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Coronavirus updates in Central Texas: Travis County reports 2 more deaths from COVID-19, 122 new cases

Here are the latest COVID-19 updates, closures and postponements in Central Texas for Saturday, July 4.

AUSTIN, Texas — Editor's note: This blog is no longer being updated.

KVUE is keeping you updated with the latest coronavirus, also known as COVID-19, news in the Austin area.

Scroll down for the top headlines and latest updates in KVUE's July 4 live blog.

COVID-19 numbers:

  • Texas: More than 183,000 cases have been reported in the state, and more than 2,500 people in Texas have died, according to the Texas Department of State Health Services. More than 93,000 people have recovered.
  • Central Texas counties: 
    • Travis County: Over 11,100 cases have been reported and at least 136 people have died. At least 8,275 people have recovered from the virus.
    • Hays County: Over 3,000 confirmed cases have been reported and at least seven people have died. At least 494 people have recovered from the virus.
    • Williamson County: More than 2,400 cases have been reported in the county and at least 42 people have died. More than 970 people have recovered from the virus.

Top headlines:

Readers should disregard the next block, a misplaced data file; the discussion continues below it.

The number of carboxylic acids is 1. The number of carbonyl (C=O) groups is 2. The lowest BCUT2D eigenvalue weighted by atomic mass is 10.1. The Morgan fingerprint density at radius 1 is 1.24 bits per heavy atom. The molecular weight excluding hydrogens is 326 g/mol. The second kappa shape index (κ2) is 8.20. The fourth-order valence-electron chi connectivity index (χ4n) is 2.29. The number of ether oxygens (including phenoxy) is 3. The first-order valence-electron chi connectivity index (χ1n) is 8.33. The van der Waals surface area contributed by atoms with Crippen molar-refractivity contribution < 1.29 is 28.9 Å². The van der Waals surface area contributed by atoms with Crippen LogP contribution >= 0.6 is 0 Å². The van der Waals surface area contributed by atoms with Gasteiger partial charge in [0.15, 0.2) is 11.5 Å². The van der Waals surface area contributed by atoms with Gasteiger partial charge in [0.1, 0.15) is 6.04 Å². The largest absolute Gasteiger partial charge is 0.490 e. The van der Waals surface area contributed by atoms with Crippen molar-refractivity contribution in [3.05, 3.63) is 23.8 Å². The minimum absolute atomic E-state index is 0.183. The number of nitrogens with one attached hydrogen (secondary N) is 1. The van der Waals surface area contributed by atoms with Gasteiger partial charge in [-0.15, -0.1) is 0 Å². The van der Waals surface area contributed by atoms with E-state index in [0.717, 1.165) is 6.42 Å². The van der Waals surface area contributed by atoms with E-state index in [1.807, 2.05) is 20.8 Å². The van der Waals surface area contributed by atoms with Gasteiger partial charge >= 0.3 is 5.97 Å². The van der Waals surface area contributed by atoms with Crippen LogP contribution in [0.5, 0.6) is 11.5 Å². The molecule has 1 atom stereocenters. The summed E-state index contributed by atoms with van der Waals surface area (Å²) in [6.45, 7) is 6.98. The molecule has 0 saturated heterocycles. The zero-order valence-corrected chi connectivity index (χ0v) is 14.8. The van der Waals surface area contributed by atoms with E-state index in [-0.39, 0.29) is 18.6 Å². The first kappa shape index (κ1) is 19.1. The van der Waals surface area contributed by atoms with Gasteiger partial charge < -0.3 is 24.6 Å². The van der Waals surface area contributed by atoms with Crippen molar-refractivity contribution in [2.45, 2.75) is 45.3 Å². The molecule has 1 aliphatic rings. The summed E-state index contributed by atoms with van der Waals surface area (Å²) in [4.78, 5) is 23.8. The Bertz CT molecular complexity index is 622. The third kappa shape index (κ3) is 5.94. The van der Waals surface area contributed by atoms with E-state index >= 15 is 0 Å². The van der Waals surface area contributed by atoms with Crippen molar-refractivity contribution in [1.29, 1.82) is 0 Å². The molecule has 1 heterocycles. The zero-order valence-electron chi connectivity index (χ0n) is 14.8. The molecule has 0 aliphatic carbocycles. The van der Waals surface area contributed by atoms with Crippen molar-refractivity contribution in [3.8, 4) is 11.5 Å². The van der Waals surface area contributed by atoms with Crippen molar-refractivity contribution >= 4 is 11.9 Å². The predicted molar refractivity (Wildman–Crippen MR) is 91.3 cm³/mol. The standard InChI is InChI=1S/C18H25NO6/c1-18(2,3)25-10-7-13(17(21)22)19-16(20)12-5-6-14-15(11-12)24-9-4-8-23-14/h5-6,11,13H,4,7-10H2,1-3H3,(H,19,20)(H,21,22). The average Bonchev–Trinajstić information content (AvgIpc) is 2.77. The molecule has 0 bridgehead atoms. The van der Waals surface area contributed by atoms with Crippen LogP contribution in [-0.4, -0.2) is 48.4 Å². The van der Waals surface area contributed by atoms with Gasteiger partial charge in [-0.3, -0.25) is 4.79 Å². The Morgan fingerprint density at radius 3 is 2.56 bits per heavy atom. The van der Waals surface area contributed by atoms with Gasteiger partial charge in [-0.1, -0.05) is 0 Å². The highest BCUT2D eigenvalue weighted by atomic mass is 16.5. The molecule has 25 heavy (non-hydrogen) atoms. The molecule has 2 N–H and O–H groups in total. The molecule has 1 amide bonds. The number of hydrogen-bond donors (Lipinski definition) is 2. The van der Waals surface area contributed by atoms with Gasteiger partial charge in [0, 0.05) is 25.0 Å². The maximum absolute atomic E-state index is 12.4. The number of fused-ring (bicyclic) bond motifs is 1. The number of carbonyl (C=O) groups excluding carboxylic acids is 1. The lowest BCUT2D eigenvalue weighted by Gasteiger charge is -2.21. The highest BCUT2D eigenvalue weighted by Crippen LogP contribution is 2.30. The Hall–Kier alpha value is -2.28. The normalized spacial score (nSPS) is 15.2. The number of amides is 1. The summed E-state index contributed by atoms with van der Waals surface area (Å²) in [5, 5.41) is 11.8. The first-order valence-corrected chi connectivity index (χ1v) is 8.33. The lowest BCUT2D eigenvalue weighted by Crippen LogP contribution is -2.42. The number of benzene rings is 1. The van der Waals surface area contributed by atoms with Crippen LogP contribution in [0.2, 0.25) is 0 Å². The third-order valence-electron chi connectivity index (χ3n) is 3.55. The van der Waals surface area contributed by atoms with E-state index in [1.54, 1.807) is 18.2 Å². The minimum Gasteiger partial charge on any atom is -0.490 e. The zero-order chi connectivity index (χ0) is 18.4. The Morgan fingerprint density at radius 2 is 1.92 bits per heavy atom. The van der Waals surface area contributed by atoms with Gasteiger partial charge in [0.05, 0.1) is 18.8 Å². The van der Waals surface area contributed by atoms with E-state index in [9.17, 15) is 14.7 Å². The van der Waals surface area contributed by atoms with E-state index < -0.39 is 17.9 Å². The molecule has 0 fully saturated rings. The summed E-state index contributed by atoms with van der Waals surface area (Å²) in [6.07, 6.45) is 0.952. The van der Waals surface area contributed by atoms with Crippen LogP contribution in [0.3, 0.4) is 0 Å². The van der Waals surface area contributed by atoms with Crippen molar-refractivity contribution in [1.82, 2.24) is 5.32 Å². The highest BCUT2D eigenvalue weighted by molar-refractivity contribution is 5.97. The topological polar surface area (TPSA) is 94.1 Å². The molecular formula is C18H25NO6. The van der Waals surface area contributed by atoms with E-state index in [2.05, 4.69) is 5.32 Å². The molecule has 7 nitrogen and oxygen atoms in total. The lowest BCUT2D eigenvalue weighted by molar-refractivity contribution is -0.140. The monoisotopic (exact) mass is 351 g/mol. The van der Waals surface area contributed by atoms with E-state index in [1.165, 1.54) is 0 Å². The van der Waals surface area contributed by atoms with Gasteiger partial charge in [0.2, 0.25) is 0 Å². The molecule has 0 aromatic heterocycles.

Latest updates:

6 p.m. – Travis County reported two more deaths from COVID-19 on Saturday, as well as 122 new cases, bringing the total to 11,131 confirmed cases and 136 deaths. At least 8,275 people have recovered from the virus.

Travis County has 434 people hospitalized from COVID-19, with 156 in the ICU and 70 on ventilators.

4:20 p.m. – The Texas Department of State Health Services (DSHS) is distributing 28 cases of antiviral drug remdesivir to 10 hospitals across the Austin area, Gov. Greg Abbott said on Saturday. The 448 cases are enough to treat around 1,792 patients across Hays, Travis and Williamson counties.

10:45 a.m. – Though there are still several Fourth of July celebrations scheduled this weekend, Austin Mayor Steve Adler says Austinites "need to act selflessly" and stay home this year. Generally, outdoor activities present a lower COVID-19 risk than indoor activities, but the president of the Texas Medical Association said with fireworks shows, it depends on how the show is going to be displayed.

If you are planning to do your own fireworks, here are some things you should know. And if you plan on staying in, here is a list of where you can watch fireworks on TV and online.

WATCH: Activities putting you at risk for the coronavirus 

MORE CORONAVIRUS COVERAGE: